A riotous success
By Ben Stevens H P Stevens, on 29 June 2012
Four days. One hundred and thirty seven films. Numerous workshops and masterclasses. The Open City Docs Fest is every bit as frenetic and stimulating as London itself.
Now in its second year, the festival took over the UCL campus and large parts of Bloomsbury from 21 to 24 June.
Funding for the festival was provided by a number of sponsors and donors, including a major contribution from Batman film director and UCL alumnus Chris Nolan (UCL English 1993) and his wife Emma Thomas (UCL History 1993), who is a Producer at Warner Brothers.
The couple made a gift to UCL of $300,000 with the wish that the funds should be used to support new priorities and opportunities across campus. Their gift also supported the development of the Institute of Making and the Grand Challenge of Global Health.
As the festival’s name suggests, it has a particularly inclusive ethos and one that extends to the local community. Consequently, the first screening that I saw, My Child The Rioter, was a special event attended by pupils from three nearby schools.
Beyond the headlines
Beginning with David Cameron’s comments about the need for better parenting, the film itself was a sensitive exploration of the motivations and experiences of young people that were at the heart of last year’s riots, and the impact on their families.
Among the many youngsters interviewed, Fabiano, a likeable 19-year-old adopted by a white couple, stood out.
Given a six-month sentence suspended for a year, he began to cry as he admitted that “a year is a long time in London not to get into trouble” and that he had “no clue” about his future.
In a lively Q&A session after the film, one astute young audience member pointed out how rich it was for David Cameron to talk about bad parenting when he’d recently managed to leave his eight-year-old daughter in a pub. A paltry show of hands demonstrated just how few of the schoolchildren placed in trust in the police.
Next up was Barbaric Genius, an absorbing portrait of John Healy, whose harrowing autobiography The Grass Arena was published to wide acclaim in 1998, but remained out of print for more than 15 years.
Healy’s life sounds more like the plot of a feature film than a documentary. Following an abject childhood, he went from living on the streets as an alcoholic to becoming a chess champion and award-winning author.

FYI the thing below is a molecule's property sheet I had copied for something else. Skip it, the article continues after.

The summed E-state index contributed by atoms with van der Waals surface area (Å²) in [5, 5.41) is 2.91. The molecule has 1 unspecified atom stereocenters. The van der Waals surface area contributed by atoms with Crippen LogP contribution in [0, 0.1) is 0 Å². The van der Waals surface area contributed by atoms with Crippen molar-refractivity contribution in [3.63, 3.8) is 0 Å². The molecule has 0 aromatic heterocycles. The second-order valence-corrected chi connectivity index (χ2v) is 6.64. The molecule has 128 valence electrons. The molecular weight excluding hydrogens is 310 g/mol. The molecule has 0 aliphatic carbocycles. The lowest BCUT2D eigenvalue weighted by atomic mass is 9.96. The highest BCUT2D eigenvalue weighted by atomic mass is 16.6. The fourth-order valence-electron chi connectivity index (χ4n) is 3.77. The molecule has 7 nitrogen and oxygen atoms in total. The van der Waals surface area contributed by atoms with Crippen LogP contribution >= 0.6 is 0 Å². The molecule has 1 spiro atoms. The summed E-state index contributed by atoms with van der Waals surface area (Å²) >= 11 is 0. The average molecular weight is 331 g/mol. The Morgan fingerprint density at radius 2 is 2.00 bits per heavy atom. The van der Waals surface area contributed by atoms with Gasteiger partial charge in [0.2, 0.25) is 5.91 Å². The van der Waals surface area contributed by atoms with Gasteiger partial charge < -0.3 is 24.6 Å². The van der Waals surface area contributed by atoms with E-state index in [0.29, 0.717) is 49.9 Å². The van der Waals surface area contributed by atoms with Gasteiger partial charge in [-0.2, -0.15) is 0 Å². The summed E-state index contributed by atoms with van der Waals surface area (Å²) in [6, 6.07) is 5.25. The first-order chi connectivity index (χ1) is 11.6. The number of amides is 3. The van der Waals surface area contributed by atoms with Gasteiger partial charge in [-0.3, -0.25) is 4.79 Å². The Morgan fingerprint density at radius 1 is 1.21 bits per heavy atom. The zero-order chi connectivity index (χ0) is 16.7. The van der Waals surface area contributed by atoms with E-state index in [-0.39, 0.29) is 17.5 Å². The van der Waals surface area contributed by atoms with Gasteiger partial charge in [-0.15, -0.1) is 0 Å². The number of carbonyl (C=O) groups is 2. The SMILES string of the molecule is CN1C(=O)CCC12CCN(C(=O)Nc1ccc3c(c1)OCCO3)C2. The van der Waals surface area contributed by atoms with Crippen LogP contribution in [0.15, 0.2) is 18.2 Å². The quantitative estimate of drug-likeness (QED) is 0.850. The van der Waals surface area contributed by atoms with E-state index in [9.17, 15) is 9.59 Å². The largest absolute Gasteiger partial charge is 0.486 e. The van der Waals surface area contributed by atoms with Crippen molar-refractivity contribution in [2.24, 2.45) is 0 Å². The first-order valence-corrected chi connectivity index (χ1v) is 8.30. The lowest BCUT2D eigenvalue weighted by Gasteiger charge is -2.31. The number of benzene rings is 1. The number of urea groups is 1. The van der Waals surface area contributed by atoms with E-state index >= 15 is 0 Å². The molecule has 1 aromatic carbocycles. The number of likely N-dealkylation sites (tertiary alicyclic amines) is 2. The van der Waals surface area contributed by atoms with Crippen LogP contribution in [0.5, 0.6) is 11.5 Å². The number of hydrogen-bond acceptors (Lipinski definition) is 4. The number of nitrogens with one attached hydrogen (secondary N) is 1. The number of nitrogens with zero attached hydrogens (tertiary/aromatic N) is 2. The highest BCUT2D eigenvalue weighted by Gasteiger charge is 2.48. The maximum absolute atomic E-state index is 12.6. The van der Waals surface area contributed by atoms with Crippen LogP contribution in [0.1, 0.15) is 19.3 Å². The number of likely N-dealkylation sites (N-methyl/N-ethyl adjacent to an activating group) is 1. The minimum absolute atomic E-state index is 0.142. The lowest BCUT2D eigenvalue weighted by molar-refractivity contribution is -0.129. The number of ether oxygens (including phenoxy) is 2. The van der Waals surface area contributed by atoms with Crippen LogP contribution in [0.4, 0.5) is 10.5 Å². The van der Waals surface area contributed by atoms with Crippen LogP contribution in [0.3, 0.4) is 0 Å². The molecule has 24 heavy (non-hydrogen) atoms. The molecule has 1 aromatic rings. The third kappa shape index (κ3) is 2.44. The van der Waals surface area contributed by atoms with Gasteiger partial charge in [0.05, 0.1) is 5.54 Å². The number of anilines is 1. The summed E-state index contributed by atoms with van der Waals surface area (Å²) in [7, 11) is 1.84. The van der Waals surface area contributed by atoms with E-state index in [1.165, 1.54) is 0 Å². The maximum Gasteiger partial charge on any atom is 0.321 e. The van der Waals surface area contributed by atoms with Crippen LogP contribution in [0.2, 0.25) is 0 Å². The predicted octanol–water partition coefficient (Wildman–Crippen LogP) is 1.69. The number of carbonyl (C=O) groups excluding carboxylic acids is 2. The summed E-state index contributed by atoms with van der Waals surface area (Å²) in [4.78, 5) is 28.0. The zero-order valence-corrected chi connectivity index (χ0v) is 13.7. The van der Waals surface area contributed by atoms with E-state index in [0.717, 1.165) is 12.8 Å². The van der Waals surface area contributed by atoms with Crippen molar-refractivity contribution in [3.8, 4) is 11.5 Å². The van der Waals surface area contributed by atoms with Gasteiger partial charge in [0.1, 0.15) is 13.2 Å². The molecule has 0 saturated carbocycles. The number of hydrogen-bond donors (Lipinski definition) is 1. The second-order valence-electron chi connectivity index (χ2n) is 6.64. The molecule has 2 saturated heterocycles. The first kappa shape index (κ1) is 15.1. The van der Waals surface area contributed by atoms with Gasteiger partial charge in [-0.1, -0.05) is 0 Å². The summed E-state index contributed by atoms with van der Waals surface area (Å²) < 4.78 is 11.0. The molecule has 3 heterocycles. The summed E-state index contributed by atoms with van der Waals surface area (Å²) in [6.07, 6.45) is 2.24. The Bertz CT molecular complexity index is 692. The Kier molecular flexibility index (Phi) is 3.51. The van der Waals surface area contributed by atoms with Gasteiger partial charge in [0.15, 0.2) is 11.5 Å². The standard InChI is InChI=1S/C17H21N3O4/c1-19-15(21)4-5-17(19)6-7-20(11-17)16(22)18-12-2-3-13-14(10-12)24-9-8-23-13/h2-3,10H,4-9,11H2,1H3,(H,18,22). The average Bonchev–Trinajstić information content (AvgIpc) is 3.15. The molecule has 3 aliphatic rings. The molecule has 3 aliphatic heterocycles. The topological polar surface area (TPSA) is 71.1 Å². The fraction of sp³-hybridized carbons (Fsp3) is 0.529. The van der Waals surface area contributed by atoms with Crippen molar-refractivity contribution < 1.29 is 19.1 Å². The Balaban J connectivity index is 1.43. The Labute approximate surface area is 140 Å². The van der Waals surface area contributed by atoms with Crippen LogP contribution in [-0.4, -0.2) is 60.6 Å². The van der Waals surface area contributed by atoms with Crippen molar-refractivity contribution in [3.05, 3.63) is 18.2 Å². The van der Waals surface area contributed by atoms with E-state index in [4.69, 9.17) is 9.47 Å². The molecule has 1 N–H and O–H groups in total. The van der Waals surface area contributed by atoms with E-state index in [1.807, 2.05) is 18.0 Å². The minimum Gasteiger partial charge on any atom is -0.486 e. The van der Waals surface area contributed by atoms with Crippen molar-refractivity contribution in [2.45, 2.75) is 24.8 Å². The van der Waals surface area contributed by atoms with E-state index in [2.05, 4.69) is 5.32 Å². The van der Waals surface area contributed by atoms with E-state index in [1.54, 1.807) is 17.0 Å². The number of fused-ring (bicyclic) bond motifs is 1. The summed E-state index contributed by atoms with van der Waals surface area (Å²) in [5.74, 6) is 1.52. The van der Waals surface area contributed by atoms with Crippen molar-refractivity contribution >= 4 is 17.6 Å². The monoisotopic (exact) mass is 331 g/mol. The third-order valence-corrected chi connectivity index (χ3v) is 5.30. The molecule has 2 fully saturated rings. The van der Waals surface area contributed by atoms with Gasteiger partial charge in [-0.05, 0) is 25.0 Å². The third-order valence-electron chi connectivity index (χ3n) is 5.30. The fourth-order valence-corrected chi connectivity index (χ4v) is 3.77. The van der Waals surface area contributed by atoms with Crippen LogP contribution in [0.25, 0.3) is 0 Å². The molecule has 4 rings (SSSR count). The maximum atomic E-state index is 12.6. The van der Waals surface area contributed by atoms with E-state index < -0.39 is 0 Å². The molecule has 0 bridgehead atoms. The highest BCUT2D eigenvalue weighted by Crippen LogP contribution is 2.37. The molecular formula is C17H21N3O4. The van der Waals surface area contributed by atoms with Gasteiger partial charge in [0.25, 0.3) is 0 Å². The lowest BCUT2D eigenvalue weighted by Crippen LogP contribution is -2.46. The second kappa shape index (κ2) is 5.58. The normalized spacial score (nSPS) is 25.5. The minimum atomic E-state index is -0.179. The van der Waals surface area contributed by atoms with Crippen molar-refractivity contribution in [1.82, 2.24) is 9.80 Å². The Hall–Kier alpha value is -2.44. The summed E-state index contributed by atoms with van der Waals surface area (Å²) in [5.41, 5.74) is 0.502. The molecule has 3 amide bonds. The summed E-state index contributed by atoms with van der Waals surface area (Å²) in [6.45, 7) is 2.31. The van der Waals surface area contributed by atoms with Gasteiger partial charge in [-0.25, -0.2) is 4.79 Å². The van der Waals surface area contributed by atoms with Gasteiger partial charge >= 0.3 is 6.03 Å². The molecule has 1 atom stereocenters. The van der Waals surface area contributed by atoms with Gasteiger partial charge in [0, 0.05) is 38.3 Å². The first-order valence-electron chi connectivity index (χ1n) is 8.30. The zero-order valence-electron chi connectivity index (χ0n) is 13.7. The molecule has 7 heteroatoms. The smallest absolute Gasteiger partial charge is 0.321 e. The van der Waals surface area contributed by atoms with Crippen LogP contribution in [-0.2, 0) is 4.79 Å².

He then fell back into obscurity, after being blacklisted for making a misjudged, and empty, threat of violence to the management of Faber & Faber, following a dispute over royalties.
The film lays much of the blame for his blacklisting at the door of Faber’s then Editor-in-Chief Robert McCrum, who is now associate editor of the Observer.
While it was clear to me that Healy was a victim of scandalous class prejudice, I felt that there was something pretty cheap about the way McCrum is portrayed in the film. Director Paul Duane grills him about events that took place nearly 20 years ago and then exposes his embarrassing lack of recall – undoubtedly knowing that McCrum suffered a massive stroke in 1995.
It brought to mind the similarly unedifying spectacle of Michael Moore challenging an extremely frail Charlton Heston in Bowling For Columbine.
Tom’s hero is Metallica drummer Lars Ulrich and he is desperate to meet him. In an effort to make Tom’s dream a reality and reconnect with him, his brother Will and sister Kate decide to take him to America to see the band – not fully appreciating the challenges that this will pose for all three of them.
For me, the film had definite echoes of the brilliant Anvil, but while the tensions on display in that film were between bandmates, those in Mission To Lars were, more tellingly, between siblings, specifically Kate and Will.
Kate alluded to this several times in an enthralling Q&A session afterwards, which also featured Angela Hassiotis, a Reader in Psychiatry at the UCL Centre for Health Service Research in Intellectual Disabilities. The discussion dwelt on the importance of giving people with learning disabilities challenging experiences to ensure that they are not defined by their conditions.
Designed to fail
After such an intimate portrait of one family, The Light Bulb Conspiracy provided an interesting counterpoint in that it was an extremely factual film, packed with fascinating vignettes, but told with a light, witty touch.
The film’s title refers to the Phoebus cartel, which was secretly set up in 1924 by all the major global electronics firms to reduce intentionally the lifespan of incandescent light bulbs from 2,500 hours to 1,000 hours, in order to sell more. So the idea of planned obsolescence was born.
Anyone who has had their inkjet printer fail on them or just had one of their stockings ladder prematurely will be fascinated, and angered, by this documentary.
The sight of vast wastelands comprising discarded western electronics in Ghana – where our throwaway mentality is an alien concept – certainly made an indelible impression on me.
A powder keg
My experience of the Open City festival ended as it began: with a documentary on the 2011 riots.
Both local residents, Don and Alim went out on to Tottenham’s streets on the night of 6 August 2011 to document events as they escalated and captured the police’s perspective in the process.
While, at times, a little ragged, their performance painted a vivid portrait of that night and gave me a refreshingly unorthodox conclusion to the festival.
Watch the festival trailer below: